Lecture 16 - PowerPoint

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					            Other Physical Systems Sect. 3.7
• Recall: We’ve used the mass-spring system only as
  a prototype of a system with linear oscillations!
  – Our results are valid (with proper re-interpretation of some
    of the parameters) for a large # of systems perturbed not far
    from equilibrium & thus which have a “restoring force”
    which is linear in the displacement from equilibrium.
  – The “Restoring Force” in a particular problem might or
    might not be a real physical force, depending on the system.
  – The math (2nd order, linear, time dependent differential
    equation) is the same for such systems. Of course, the
    physics might be different.
• SOME of the Mechanical Systems to which the
  concepts learned in our harmonic oscillator study apply:
   – Pendula (as we’ve seen in examples) including the torsion pendulum.
   – Vibrating strings & membranes
   – Elastic vibrations of bars & plates
   – Such systems have natural (resonance) frequencies &
     overtones. These are treated in identical manner we have done.
• Acoustic Systems to which the concepts learned in our
  harmonic oscillator study apply:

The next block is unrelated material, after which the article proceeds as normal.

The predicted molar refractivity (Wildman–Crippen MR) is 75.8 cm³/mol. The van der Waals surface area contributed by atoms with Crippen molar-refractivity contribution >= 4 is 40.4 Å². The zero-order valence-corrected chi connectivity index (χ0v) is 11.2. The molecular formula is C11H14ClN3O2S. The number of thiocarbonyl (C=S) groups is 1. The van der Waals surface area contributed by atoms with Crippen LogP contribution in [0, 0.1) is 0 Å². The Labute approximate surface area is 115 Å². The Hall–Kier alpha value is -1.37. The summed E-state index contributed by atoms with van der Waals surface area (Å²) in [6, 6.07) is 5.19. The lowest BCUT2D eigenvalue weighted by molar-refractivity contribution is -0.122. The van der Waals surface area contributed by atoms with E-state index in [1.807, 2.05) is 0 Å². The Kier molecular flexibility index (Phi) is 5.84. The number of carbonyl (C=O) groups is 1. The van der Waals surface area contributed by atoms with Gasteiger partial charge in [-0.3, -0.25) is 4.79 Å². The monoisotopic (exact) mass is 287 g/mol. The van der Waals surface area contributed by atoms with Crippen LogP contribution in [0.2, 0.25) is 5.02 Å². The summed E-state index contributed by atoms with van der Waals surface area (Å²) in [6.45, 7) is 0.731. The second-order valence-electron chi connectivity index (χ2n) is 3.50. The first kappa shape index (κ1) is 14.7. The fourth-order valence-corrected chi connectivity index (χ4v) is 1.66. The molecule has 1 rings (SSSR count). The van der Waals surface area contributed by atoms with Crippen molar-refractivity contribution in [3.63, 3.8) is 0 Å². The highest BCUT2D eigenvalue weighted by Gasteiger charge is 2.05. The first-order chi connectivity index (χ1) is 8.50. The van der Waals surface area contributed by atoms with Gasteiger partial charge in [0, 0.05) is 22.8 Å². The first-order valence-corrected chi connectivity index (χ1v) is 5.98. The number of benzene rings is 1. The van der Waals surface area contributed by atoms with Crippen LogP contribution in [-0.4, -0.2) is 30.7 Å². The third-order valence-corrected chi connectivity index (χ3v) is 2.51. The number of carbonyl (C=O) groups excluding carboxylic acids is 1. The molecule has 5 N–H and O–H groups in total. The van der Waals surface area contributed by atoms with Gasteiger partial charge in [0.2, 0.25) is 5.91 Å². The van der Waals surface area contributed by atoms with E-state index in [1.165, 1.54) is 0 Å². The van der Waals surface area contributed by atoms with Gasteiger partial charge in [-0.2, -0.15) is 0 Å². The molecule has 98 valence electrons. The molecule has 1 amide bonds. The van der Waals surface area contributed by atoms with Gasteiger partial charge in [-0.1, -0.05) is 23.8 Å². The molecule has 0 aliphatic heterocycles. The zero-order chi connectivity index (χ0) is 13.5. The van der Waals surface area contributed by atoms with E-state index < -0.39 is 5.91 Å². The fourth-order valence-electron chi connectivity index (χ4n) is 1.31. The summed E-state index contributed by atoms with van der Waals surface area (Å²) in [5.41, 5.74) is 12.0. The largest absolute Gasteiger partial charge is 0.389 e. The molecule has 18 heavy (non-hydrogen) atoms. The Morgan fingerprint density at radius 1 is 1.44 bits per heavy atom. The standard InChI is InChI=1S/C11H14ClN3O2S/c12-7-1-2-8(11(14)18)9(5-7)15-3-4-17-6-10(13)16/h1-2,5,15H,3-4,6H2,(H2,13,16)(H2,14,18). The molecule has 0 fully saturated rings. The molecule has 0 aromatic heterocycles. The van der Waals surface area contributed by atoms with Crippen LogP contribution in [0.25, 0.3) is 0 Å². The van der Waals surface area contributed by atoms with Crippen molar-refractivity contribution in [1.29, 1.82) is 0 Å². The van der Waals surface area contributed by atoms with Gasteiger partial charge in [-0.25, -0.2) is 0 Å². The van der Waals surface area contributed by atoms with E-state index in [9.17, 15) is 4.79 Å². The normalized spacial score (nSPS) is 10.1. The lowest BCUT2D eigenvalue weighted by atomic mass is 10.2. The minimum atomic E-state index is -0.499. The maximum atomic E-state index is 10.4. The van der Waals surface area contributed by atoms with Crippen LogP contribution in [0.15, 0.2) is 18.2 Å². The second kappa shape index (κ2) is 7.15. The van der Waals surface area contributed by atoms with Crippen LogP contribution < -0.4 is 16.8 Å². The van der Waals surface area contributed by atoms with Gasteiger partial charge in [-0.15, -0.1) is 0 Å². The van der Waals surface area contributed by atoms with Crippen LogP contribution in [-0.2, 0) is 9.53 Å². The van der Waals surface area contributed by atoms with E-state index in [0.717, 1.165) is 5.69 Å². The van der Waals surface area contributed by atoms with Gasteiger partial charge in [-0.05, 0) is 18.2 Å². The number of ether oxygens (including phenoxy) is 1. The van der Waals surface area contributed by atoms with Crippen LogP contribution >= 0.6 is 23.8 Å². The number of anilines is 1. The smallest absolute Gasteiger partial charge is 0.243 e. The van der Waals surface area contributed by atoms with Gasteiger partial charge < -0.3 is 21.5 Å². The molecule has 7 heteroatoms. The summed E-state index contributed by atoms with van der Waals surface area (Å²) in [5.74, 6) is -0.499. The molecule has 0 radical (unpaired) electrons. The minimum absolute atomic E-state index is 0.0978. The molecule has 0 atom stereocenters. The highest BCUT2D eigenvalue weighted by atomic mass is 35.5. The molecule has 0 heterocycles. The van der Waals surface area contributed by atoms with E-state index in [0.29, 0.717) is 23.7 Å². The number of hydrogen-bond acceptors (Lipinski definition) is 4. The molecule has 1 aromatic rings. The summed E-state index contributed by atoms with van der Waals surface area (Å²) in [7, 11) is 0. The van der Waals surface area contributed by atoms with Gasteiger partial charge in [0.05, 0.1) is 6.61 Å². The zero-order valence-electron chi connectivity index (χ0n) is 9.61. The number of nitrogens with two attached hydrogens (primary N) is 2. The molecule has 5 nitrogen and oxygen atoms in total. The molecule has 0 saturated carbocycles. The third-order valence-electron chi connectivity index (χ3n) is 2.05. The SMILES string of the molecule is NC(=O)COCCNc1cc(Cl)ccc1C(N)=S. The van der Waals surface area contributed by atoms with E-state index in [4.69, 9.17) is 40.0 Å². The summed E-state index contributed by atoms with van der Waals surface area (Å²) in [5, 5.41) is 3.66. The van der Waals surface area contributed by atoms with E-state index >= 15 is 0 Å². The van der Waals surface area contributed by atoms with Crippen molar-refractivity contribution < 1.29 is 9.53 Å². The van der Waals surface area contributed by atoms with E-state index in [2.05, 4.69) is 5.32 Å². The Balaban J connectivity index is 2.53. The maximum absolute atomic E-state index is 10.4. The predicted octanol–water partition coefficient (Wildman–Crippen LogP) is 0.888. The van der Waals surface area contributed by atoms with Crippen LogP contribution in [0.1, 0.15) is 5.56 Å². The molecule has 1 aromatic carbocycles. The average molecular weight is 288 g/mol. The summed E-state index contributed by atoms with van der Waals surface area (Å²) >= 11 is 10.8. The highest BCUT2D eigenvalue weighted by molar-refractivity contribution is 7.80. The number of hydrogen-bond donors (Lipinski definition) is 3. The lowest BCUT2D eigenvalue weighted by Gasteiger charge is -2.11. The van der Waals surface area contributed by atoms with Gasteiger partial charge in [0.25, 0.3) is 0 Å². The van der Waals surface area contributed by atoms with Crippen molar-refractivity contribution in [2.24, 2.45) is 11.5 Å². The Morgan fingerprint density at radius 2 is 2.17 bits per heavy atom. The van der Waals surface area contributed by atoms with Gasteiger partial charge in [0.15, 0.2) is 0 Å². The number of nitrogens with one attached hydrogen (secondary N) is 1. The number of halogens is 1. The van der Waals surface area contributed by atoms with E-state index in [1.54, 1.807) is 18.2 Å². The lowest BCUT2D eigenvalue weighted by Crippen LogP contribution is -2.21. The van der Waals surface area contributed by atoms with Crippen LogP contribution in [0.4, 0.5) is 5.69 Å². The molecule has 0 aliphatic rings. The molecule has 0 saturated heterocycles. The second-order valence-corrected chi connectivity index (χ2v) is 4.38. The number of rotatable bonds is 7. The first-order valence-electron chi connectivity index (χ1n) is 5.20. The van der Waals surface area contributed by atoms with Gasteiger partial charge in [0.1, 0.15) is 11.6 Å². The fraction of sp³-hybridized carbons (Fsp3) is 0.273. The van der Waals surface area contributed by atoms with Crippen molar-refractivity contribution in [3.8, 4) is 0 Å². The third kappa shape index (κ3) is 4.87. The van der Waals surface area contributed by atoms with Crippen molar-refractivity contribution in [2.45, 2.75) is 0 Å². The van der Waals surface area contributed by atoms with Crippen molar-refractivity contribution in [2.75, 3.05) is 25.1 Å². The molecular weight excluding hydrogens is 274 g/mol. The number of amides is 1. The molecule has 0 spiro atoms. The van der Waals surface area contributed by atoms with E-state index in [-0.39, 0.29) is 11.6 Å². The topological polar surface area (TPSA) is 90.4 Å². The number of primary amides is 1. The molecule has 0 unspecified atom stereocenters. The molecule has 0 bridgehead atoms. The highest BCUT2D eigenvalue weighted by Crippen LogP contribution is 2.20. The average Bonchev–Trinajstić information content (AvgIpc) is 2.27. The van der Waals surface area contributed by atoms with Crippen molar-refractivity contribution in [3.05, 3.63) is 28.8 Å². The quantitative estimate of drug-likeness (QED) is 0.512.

– In this case, air molecules vibrate
   – Resonances depend on dimensions & shape of container.
   – Driving force: a tuning fork or vibrating string.
• Atomic systems to which the concepts learned in our
  harmonic oscillator study apply:
   – Classical treatment as linear oscillators.
   – Light (high ω) falling on matter causes atoms to vibrate.
     When ω0 = an atomic resonant frequency, EM energy is
     absorbed & atoms/molecules vibrate with large amplitude.
   – Quantum Mechanics: Uses linear oscillator theory to
     explain light absorption, dispersion, & radiation.
• Nuclear systems to which the concepts learned in our
  harmonic oscillator study apply:
   – Neutrons & protons vibrate in various collective motion.
   – Driven, damped oscillator is useful to describe this motion.
• Electrical circuits: Major examples of non-
  mechanical systems for which linear oscillator
  concepts apply!
  – This case is so common, people often
    reverse analogies & talk about mechanical
    systems in terms of their “equivalent
    electrical circuit”.

  – Discussed in detail next!
                  Electrical Oscillators
         Sect. 3.8 in the old (4th Edition) book! In 5th Edition
                       only in Examples 3.4 & 3.5

• Consider a simple mechanical (harmonic) oscillator:
  A prototype is shown here:

• Equation of motion
  (undamped case):
            m(d2x/dt2) + kx = 0
      Solution: x(t) = A sin(ω0t - δ)
      Natural Frequency: (ω0)2  (k/m)
                        LC Circuit
• Consider a simple LC (electrical) circuit:
  A prototype is shown here:
  (L = inductor, C = capacitor)
• Equation of motion for charge q
  (no damping or resistance R):
      L(d2q/dt2) + (q/C) = 0 (1)
Math is identical to the undamped mechanical oscillator! A more
 familiar eqtn of motion (?) in terms of current: I = (dq/dt).
  Kirchhoff’s loop rule  L(dI/dt) + (1/C)∫Idt = 0 (2)
  Solution to (1) or (2):    q(t) = q0 sin(ω0t - δ)
  Natural Frequency:         (ω0)2  1/(LC)